Mark 11:20-25. “And as they were passing by in the morning, they saw the fig tree withered from the roots up. (21) And being reminded, Peter said to Him, ‘Rabbi, behold, the fig tree which you cursed has withered.’ (22) And Jesus answered saying to them, ‘Have faith in God. [[I’ve often heard it said that the Greek would more literally be translated another way, for example, “Have the faith of God.” The Greek could be translated that way (though I should mention that the definite article is not included with the word for faith in the Greek), or other ways, but I believe the NASB, KJV, NIV, and every other translation I have looked at are correct with “in God.” There is no more literal way to translate the Greek. These words of the Lord Jesus Christ contained in Mark 11:22-24 constitute a very significant call for us to pray in faith, not doubting in our hearts. Thank God for it! We have to guard against allowing doubt in our hearts as we live our daily lives before God, and as we minister in His name. We also have to guard against presumption by staying in the will of God, which includes not going beyond what is written in the Scriptures.]] (23) TRULY [Amen] I SAY TO YOU, WHOEVER SAYS TO THIS MOUNTAIN [Jesus was probably looking at (and perhaps pointing at) a literal mountain when He spoke these words, but the mountain represents those things that need to be removed from our lives, and such, by the power of God (cf. Zech. 4:6, 7).], “BE TAKEN UP AND CAST INTO THE SEA,” AND DOES NOT DOUBT IN HIS HEART [[For one thing, we must know in our hearts that this is a mountain that God wants moved. It is important to note that Jesus said “and does not doubt in his heart.” We can’t have faith in God in our hearts regarding any issue (like the moving of a particular mountain) and doubt in our hearts at the same time regarding that particular issue. (We discussed doubting above under James 1:6-8, and we’ll discuss it further below.) We can’t always keep thoughts of doubt out of our heads (but we must reject them and resist them); however, we can, and must, keep doubt out of our hearts, and especially when it comes to doubting the basics of the Christian gospel.]], BUT BELIEVES [IN HIS HEART, NOT DOUBTING IN HIS HEART] THAT WHAT HE SAYS IS GOING TO HAPPEN [These words build on the fact that Jesus spoke to the fig tree (Mark 11:14).], IT SHALL BE GRANTED HIM. [It will be granted by God. We’re not dealing with impersonal forces here. We must be careful that we don’t approach faith as an occult, impersonal power. Some Christians have made this serious mistake. One sure sign that we’re missing the truth is if we understand faith in a way that essentially leaves God out of the loop. He must be right in the center of what we’re doing. Faith isn’t a force, and it certainly isn’t an impersonal force. Our faith must be in God, and the desire of our hearts must be to please Him and to do His will. God moves the mountains, and He must receive all the glory!] (24) THEREFORE I SAY TO YOU, ALL THINGS FOR WHICH YOU PRAY AND ASK, BELIEVE THAT YOU HAVE RECEIVED THEM, AND THEY WILL BE GRANTED YOU [by God]. [[These words by the Lord Jesus Christ certainly encourage us to ask for everything we need; they also emphasize the need to ask IN FAITH. Thank God for such words! When are we to believe we have received the things we have asked for? When we pray/ask. Here “believe you have received them” means that we know God has heard our prayer and the answer is on the way - the timing, and the details, are left with God. Clearly, we cannot pray this way (and stand in faith until the answer comes, if need be) unless we know God has invited us to (as He does in these verses, and other verses), unless we know we are praying in His will (e.g., 1 John 5:14, 15), and unless we know that we are not violating our covenant with God through disobedience (cf., e.g., Mark 11:25; 1 John 3:21, 22). (I’m not saying that God never will answer our prayers if we have sin that has not been dealt with by repentance and asking for forgiveness, but our basis for heart assurance, for praying and standing in faith, is violated by disobedience). One last point, a very important one: We need to pray with Scriptural priorities. For example, we must make it a higher priority to learn the will of God and to walk in righteousness and holiness than to receive things like physical or financial healings (cf. Matt. 6:33). This is not to say that these latter needs aren’t important to God or that our lives have to be perfect before we can ask for such things, but we need the right priorities.]] (25) And whenever you stand praying, forgive, if you have anything against anyone; so that your Father also who is in heaven may forgive you your transgressions.” Before we ask for things in prayer (as in Mark 11:24), we must take care of any necessary matters, like forgiving others, as spelled out in this verse. What a blessing to be able to forgive and cast our care(s) upon the Lord. He is the Judge, and He is well able to deal with the other person(s) as required (cf., e.g., Rom. 12:17-21, especially 12:19). As mentioned above, there could be areas where we need to repent and ask God to forgive us. It should be obvious that we must be forgiven (as required) before we are going to pray effectively.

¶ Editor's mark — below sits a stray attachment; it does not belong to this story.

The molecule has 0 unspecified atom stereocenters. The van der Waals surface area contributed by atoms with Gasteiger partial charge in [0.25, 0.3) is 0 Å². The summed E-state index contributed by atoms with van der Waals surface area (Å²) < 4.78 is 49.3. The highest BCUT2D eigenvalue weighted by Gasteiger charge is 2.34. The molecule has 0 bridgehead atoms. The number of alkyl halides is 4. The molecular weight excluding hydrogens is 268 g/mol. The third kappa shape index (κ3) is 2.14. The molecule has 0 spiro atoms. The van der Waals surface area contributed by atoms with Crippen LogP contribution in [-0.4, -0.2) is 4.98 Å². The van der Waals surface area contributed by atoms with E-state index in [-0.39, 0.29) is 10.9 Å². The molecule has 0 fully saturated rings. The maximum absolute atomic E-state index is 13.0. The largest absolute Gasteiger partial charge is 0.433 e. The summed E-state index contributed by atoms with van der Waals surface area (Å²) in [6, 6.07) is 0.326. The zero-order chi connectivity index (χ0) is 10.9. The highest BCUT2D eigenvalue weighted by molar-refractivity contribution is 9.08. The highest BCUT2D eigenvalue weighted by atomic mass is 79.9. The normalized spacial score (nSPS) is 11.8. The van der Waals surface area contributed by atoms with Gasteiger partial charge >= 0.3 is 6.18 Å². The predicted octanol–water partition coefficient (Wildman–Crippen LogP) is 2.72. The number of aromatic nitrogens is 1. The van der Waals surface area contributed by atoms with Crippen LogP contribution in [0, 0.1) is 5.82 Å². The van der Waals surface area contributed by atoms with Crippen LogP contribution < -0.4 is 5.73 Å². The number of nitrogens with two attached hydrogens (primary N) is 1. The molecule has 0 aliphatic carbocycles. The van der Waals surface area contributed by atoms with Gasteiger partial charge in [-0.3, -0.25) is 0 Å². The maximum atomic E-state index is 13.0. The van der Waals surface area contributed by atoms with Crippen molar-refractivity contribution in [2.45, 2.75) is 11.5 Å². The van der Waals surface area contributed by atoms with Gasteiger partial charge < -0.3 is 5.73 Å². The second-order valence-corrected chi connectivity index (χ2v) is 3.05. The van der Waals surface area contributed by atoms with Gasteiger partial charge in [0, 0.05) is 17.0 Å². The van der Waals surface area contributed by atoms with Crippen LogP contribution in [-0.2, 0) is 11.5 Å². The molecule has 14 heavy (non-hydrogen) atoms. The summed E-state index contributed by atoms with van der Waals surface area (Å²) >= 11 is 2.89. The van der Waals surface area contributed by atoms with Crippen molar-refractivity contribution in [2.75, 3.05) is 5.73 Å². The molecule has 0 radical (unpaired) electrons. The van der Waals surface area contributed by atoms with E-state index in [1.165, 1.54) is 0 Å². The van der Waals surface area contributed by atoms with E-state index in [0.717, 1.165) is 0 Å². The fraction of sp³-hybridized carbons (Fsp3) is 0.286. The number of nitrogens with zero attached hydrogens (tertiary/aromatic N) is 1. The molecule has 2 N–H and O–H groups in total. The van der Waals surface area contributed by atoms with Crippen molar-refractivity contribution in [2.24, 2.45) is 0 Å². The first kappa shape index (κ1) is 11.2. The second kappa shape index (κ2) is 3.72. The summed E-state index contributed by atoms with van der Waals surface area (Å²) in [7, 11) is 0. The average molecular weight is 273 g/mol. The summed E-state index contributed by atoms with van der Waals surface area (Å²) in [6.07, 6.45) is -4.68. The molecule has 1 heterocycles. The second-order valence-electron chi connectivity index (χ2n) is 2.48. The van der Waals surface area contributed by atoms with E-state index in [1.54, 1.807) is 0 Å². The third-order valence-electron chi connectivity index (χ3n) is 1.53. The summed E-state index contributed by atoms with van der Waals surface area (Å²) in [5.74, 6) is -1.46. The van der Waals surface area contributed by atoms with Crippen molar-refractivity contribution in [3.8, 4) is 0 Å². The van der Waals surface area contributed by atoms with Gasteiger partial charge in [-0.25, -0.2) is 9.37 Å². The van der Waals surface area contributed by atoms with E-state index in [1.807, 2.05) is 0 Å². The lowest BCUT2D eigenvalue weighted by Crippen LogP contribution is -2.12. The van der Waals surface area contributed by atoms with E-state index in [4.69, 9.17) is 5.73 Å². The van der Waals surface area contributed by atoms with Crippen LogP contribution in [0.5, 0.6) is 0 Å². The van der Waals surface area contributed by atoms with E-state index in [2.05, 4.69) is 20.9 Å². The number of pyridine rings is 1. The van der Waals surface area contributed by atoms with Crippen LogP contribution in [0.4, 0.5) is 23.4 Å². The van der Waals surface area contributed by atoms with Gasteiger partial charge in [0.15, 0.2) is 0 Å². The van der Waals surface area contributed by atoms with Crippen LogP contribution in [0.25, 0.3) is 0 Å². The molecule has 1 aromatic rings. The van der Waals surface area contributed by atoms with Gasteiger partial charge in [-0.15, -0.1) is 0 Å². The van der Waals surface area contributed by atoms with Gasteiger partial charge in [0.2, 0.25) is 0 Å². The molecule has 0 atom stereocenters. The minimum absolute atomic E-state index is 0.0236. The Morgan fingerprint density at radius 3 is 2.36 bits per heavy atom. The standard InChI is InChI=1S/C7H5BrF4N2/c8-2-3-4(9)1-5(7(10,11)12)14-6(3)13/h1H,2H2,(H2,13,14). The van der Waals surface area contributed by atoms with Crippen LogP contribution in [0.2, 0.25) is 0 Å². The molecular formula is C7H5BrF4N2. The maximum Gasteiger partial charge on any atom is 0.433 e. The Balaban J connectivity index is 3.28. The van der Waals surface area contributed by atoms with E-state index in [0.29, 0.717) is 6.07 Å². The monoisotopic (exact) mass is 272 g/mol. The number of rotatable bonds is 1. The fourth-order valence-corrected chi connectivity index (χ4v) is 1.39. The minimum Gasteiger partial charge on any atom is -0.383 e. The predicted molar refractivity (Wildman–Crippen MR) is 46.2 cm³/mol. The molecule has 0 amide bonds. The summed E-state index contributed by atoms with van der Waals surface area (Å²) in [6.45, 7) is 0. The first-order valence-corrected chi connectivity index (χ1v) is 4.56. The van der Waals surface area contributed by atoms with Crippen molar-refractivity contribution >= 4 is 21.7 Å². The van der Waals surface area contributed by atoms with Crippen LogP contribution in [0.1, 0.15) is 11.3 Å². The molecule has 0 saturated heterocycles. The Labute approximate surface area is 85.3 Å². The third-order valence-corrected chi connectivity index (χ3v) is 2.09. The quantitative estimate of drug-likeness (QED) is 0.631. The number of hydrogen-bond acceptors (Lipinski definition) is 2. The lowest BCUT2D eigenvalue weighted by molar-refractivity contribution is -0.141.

Matthew 21:21, 22. “And Jesus answered and said to them, ‘TRULY I SAY TO YOU, IF YOU HAVE FAITH, AND DO NOT DOUBT, YOU SHALL NOT ONLY DO WHAT WAS DONE TO THE FIG TREE, BUT EVEN IF YOU SAY TO THIS MOUNTAIN, “BE TAKEN UP AND CAST INTO THE SEA,” IT SHALL HAPPEN. (23) AND ALL THINGS YOU ASK IN PRAYER, BELIEVING, YOU SHALL RECEIVE.’ ”